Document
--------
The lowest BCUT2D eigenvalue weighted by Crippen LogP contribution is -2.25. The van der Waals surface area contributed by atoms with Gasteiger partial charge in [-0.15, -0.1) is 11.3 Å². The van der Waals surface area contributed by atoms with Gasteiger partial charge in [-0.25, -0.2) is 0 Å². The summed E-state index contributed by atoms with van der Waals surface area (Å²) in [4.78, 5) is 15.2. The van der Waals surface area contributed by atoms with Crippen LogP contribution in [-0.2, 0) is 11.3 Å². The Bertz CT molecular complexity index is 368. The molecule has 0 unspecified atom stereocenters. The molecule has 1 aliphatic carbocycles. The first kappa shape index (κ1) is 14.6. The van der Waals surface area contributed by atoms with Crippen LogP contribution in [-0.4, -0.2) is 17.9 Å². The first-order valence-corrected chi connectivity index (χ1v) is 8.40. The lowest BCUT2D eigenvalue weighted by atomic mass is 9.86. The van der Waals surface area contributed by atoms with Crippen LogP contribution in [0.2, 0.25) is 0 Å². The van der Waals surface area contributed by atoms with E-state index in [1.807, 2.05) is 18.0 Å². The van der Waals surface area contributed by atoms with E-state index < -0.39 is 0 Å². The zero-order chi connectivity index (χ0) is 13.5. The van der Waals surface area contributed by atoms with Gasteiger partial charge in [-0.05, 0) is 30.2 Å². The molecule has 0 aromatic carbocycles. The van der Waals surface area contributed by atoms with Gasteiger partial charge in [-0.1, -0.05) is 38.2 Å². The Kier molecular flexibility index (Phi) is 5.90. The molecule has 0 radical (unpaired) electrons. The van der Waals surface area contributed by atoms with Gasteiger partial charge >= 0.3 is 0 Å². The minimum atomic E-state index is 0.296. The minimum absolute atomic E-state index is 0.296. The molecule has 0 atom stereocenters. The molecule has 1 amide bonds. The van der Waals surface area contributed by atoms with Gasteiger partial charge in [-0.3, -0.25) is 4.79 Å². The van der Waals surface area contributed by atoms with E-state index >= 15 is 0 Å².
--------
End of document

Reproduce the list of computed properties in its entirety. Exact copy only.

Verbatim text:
The lowest BCUT2D eigenvalue weighted by Crippen LogP contribution is -2.25. The van der Waals surface area contributed by atoms with Gasteiger partial charge in [-0.15, -0.1) is 11.3 Å². The van der Waals surface area contributed by atoms with Gasteiger partial charge in [-0.25, -0.2) is 0 Å². The summed E-state index contributed by atoms with van der Waals surface area (Å²) in [4.78, 5) is 15.2. The van der Waals surface area contributed by atoms with Crippen LogP contribution in [-0.2, 0) is 11.3 Å². The Bertz CT molecular complexity index is 368. The molecule has 0 unspecified atom stereocenters. The molecule has 1 aliphatic carbocycles. The first kappa shape index (κ1) is 14.6. The van der Waals surface area contributed by atoms with Crippen LogP contribution in [-0.4, -0.2) is 17.9 Å². The first-order valence-corrected chi connectivity index (χ1v) is 8.40. The lowest BCUT2D eigenvalue weighted by atomic mass is 9.86. The van der Waals surface area contributed by atoms with Crippen LogP contribution in [0.2, 0.25) is 0 Å². The van der Waals surface area contributed by atoms with E-state index in [1.807, 2.05) is 18.0 Å². The van der Waals surface area contributed by atoms with E-state index < -0.39 is 0 Å². The zero-order chi connectivity index (χ0) is 13.5. The van der Waals surface area contributed by atoms with Gasteiger partial charge in [-0.05, 0) is 30.2 Å². The molecule has 0 aromatic carbocycles. The van der Waals surface area contributed by atoms with Gasteiger partial charge in [-0.1, -0.05) is 38.2 Å². The Kier molecular flexibility index (Phi) is 5.90. The molecule has 0 radical (unpaired) electrons. The van der Waals surface area contributed by atoms with Gasteiger partial charge >= 0.3 is 0 Å². The minimum atomic E-state index is 0.296. The minimum absolute atomic E-state index is 0.296. The molecule has 0 atom stereocenters. The molecule has 1 amide bonds. The van der Waals surface area contributed by atoms with Gasteiger partial charge in [-0.3, -0.25) is 4.79 Å². The van der Waals surface area contributed by atoms with E-state index >= 15 is 0 Å².